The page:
Green beats Smith in bid for Rangers
GLASGOW, Scotland ● Former manager Walter Smith announced a last-ditch plan to buy Rangers and “save the club” on Thursday just as it was confirmed a consortium led by English businessman Charles Green had purchased the cash-strapped Glasgow giants.
“I can today confirm that following talks over the last few weeks I am leading a new bid for Rangers Football Club,” Smith said.
“I have been assisted by Jim McColl, Douglas Park and other prominent Scottish businessmen with a shared objective — that Rangers Football Club should be in the hands of Rangers people who will stabilise the club and protect it from future situations like we find ourselves in today.
“We would call on Mr Green to step aside and allow us to proceed with our deal… None of our group has any desire to own Rangers Football Club but we have put this deal in place to save the club,” the former Scotland boss added.
But Green, in a statement on the club’s website Thursday, showed no sign of leaving Ibrox.
“Following the formal decision of the creditors’ meeting at Ibrox Stadium today (Thursday), the consortium I represent has fulfilled its agreement with the administrators and has completed the acquisition of the business and assets of The Rangers Football Club plc,” he said.
“The transfer of the business and assets to a new company structure has taken effect immediately and the new company is The Rangers Football Club.
“An application has already been made by the company to register with the Scottish Football Association and to participate in the Scottish Premier League.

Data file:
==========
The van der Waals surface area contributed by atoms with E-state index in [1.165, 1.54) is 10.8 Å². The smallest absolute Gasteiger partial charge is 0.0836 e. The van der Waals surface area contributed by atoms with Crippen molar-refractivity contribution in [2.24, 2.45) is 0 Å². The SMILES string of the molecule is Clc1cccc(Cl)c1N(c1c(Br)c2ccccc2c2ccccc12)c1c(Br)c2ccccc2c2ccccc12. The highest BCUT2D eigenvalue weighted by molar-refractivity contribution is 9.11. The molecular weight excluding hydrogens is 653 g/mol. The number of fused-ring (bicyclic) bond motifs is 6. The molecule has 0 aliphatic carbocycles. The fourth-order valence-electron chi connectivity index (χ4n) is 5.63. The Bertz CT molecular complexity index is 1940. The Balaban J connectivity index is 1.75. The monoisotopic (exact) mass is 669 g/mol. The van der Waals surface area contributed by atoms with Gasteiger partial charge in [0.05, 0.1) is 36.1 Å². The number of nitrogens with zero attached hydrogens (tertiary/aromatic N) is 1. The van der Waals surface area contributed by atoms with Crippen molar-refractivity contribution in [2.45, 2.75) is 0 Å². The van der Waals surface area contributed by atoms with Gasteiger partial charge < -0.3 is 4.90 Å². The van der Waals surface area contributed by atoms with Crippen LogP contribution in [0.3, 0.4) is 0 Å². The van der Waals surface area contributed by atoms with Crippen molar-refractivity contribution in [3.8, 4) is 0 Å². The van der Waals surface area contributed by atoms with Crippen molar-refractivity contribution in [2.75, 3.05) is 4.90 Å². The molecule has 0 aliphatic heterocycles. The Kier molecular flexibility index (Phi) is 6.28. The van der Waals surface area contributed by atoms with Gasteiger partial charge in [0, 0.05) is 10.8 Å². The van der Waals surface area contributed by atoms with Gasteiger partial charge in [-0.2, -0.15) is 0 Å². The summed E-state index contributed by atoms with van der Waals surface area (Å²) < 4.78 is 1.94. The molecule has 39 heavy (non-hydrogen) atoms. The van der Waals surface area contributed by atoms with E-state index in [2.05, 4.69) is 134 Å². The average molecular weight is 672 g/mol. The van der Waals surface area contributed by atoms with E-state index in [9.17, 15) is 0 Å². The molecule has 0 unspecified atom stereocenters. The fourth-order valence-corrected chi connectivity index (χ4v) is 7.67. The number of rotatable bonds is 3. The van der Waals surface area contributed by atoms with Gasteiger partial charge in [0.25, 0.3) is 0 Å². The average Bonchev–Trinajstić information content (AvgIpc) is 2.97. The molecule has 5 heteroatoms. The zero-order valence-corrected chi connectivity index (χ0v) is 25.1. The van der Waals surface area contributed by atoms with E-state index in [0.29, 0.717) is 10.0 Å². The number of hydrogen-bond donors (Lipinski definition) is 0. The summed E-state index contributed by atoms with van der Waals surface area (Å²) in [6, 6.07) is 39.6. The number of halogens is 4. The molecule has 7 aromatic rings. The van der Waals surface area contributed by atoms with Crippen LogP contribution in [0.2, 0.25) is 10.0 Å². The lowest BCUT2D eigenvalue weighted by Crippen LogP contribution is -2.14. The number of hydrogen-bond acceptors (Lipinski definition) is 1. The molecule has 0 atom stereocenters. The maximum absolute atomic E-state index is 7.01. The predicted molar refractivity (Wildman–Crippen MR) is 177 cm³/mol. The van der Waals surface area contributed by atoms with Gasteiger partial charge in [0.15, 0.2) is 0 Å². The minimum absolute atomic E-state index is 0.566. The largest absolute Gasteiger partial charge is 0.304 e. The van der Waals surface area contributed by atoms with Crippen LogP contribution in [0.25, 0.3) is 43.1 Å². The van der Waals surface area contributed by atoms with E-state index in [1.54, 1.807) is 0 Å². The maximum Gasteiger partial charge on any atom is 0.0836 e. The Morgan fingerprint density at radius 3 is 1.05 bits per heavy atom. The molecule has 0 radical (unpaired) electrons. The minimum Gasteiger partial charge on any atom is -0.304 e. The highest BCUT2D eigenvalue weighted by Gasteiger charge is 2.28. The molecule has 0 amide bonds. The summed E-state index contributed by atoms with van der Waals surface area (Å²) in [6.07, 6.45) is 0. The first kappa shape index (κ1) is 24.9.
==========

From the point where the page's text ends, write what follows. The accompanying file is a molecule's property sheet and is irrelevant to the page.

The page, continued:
“Rangers will rise again and that journey began in earnest at Ibrox today.”
Meanwhile Green insisted he wanted manager Ally McCoist, a former Rangers and Scotland striker and previously Smith’s assistant at Ibrox, to stay in the post.
“Our consortium wants Ally McCoist to remain as manager and we firmly believe he is the man to take Rangers forward.
“He embodies everything that is great about the club and without question we want him to continue as the Rangers manager.
“I fully understand that other people have courted Ally who do not wish to see my consortium succeed however, I believe time for decision and rancour is over now that the club has been sold and everyone with the interests of Rangers at heart should unite.”
Green’s consortium hoped to persuade creditors to agree to a Company Voluntary Arrangement (CVA) — where creditors are offered a percentage of total monies owed — thereby allowing Rangers to exit administration.
However, the decision of Her Majesty’s Revenue and Customs (HMRC) — which are owed more than £21 million ($32.6m) — meant that Green had to go down the ‘newco’ route and Scottish football chiefs could yet demote Rangers, unable to compete in Europe next season because of their financial problems, several divisions as a result.
“This day is bitter-sweet for the consortium I represent,” said Green.
“From our first involvement we made it clear we would have preferred to acquire this great club through a CVA.
“The decision by HMRC to vote against the proposal was, in my view, counter-productive and did nothing but visit the sins of the past on the owners of the future and indeed the supporters who care so much for Rangers and deserve better,” he added.
HMRC’s court action forced then reigning Scottish champions Rangers into administration on February 14 after the club failed to pay millions of pounds in taxes due following the takeover by Craig Whyte in May last year.
They were subsequently docked 10 points for entering administration, a move which helped arch-rivals Celtic win this season’s SPL title.
Rangers could also face an additional tax bill of up to £75 million over their use of Employee Benefit Trust payments to players and staff between 2001 and 2010, when Sir David Murray owned the club.